Designed immediately after the March 2011 earthquake and tsunami disaster in Japan, YKK Headquarters reprioritized its sustainability and resiliency goals to become one of the highest performing office buildings in Tokyo.
In designing the Living Building at Georgia Tech, the architect team recognized that sustainability is not limited to the preservation and conservation of natural resources, but rather incorporates many factors including the aesthetic quality of the built environment.
Architects should anticipate the needs, changes, and challenges not only within their own businesses, but in their communities. Those themes set the course for this year’s American Institute of Architects (AIA) Conference on Architecture held April 27 to 29.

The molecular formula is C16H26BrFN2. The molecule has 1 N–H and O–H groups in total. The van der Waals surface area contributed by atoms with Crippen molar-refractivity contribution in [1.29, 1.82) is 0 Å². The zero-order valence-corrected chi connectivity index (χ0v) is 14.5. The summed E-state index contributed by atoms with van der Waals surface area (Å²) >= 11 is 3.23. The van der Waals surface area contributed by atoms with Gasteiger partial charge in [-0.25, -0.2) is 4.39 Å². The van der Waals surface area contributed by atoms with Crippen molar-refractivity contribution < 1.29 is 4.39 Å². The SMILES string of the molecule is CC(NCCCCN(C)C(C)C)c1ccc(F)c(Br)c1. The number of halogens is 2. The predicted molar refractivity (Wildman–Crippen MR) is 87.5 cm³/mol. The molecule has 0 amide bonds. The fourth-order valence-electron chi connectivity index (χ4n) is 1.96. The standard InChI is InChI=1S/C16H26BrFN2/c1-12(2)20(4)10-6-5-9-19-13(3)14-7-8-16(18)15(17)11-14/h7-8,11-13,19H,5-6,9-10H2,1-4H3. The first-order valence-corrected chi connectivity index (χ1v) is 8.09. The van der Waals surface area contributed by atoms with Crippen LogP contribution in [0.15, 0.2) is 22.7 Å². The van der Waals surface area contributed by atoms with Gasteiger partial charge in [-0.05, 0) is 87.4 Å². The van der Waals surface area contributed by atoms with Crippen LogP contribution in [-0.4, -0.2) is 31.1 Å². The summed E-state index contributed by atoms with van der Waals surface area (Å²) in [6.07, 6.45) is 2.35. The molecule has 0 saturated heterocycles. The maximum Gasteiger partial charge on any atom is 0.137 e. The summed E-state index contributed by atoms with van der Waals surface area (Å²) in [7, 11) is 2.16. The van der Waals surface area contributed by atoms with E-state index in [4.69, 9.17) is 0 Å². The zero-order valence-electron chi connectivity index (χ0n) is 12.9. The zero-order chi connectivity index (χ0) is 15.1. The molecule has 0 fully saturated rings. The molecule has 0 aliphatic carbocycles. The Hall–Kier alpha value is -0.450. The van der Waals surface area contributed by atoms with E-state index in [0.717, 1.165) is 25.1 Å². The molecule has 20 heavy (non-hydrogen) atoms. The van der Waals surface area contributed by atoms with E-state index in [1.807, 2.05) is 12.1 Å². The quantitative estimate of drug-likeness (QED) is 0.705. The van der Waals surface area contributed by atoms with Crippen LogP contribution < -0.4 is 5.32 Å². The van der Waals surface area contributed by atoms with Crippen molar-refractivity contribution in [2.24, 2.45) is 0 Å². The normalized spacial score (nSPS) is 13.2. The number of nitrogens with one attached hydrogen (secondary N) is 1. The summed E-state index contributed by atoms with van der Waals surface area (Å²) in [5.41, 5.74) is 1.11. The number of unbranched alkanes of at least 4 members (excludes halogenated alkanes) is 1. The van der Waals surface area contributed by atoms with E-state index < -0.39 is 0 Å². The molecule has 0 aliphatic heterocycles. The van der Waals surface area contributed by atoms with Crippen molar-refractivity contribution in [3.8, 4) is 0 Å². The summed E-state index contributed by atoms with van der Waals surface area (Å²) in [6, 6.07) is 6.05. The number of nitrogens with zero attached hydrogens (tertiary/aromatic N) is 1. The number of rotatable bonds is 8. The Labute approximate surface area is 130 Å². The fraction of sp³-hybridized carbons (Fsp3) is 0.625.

The Architecture Expo during the 2017 American Institute of Architects’ conference April 27 to 29 featured nearly 800 exhibitors in the Orange County Convention Center.
Silhouettes of urban skylines render skyscrapers as simple geometric shapes. Usually the answer to the question “What is the shape of a skyscraper?” is either “a rectangular prism” or “a blocky spire.” The common tubular shape of skyscrapers is not without purpose. The shape helps tall structures resist lateral loads, such as wind and seismic activity. However, modern skyscrapers take on a variety of shapes. Advances in engineering and construction technologies have freed architects to be as creative as they want to be—for functional or purely esoteric purposes.